They travel in packs of seven and are required to wear jackets and ties when they do. You see them all the time on television during the fall season, but they pass you practically unnoticed on the street. They don’t mind being anonymous, for they are truly the men and women in black (and white): they are the game officials for the National Football League, or as some call them, the third team on the field.
Typically, there are sixteen crews of officials that travel and work together anywhere from two to three days at a time every weekend during the football season. Each crew, for example, has a head referee (that usually wears a different color cap), an umpire, a head lineman, and four judges (side, field, line, and back).
A crew assignment lasts one year, which includes the pre-season. Officials are also expected to go to training camp, review rules, take exams, do sprints to keep up with a play, pass a physical, and much more. This is what creates a strong team bond.
Each official is responsible for watching specific positions during a game; and with 22 players running around the field at full speed, delivering bone-crushing hits, it can be tough for officials to see everything.
So, What Does it Take to be a Good Official?
Someone who can be decisive while keeping a professional manner. In other words, a person who isn’t on an emotional roller-coaster, especially when athletes, coaches, and fans are screaming at you for what they believe was “a bad call.”
That being said, good referees must also have good people skills, and have the courage to make tough calls at the right time, especially during championship games like the Super Bowl — one of the three top sporting events in the world. Normally, when the game starts to heat up, so do participants. A tough call will make players and coaches like Seattle’s Pete Carroll, erupt.
How Do You Become a Pro Official in the NFL?
You can’t just throw on a striped shirt, toot your whistle and apply for an NFL officiating job. Although it’s not impossible to become a National Football League referee, it’s not easy either. Whether you’ve been a referee for a long time or just starting out, if you plan on becoming an official, you will need education, experience, and lots of practice. An NFL referee must be able to stay focused while millions of people judge their work. Their judgment affects teams, audience members, and ultimately the NFL’s reputation.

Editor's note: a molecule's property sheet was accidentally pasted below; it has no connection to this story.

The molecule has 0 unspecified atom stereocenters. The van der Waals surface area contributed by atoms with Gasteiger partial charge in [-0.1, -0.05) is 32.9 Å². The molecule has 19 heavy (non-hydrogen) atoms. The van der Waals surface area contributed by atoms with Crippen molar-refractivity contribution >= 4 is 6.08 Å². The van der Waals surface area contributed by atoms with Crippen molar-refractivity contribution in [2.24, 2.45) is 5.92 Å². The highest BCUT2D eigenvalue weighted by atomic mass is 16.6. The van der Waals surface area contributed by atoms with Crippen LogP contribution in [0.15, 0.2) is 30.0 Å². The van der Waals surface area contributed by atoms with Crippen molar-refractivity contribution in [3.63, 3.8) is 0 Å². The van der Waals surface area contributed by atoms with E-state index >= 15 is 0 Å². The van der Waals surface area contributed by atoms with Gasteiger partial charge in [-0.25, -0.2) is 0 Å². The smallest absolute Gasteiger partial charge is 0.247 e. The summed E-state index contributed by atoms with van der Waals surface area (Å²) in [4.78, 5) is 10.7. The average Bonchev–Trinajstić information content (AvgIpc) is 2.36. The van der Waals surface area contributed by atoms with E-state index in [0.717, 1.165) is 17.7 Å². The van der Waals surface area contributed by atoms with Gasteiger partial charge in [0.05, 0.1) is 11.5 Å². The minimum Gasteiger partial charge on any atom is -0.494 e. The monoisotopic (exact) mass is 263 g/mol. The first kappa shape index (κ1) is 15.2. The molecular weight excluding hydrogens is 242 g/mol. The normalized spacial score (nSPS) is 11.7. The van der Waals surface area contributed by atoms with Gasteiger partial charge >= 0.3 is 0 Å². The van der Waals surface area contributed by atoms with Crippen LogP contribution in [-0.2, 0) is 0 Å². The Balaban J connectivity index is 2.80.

While there’s no predetermined career path, you should start early. Referee a Pop Warner League, for instance. After you’ve gained some experience, move up to high school.
After a few years of that if you’re still interested, break into college football. Important things to know: you must have 10 years’ experience in college football — five of which need to be at the top division level — before the NFL will consider you. It helps to have experience as a player and/or coach.
After 10 years of college football, write the NFL officials in New York. Make sure you included a full schedule of games you’ve officiated for the past two years and your complete schedule of the upcoming season.
After applying, you just have to play waiting game. Although most interviews are face-to-face, the NFL does things a little differently. If they are serious about you, they’ll send one of their 40 scouts to come watch you (that’s right, the NFL has referee scouts). You probably won’t even know you’re being scouted, and you may be scouted for three years before they call you. Scouts are monitoring referees all year long to fill just a handful of slots.
If you make it, you’ll face long interviews, background checks on your finances, and a psychological exam to make sure you can deal with the high level of stress. As a beginner, expect to earn around $1,431 per game; a 20-year veteran will earn about $4,330. If you make it to the biggest game of them all (the Super Bowl), expect your check to be in the tens of thousands.
When it comes to officiating, NFL referees are expected to be the best of the best; in fact, there are only 123 officials who have the privilege of calling football games at the highest level of the sport. No one officiates forever, which is why the NFL is developing a robust talent pipeline to ensure that the next generation of referees are ready to step up when called upon.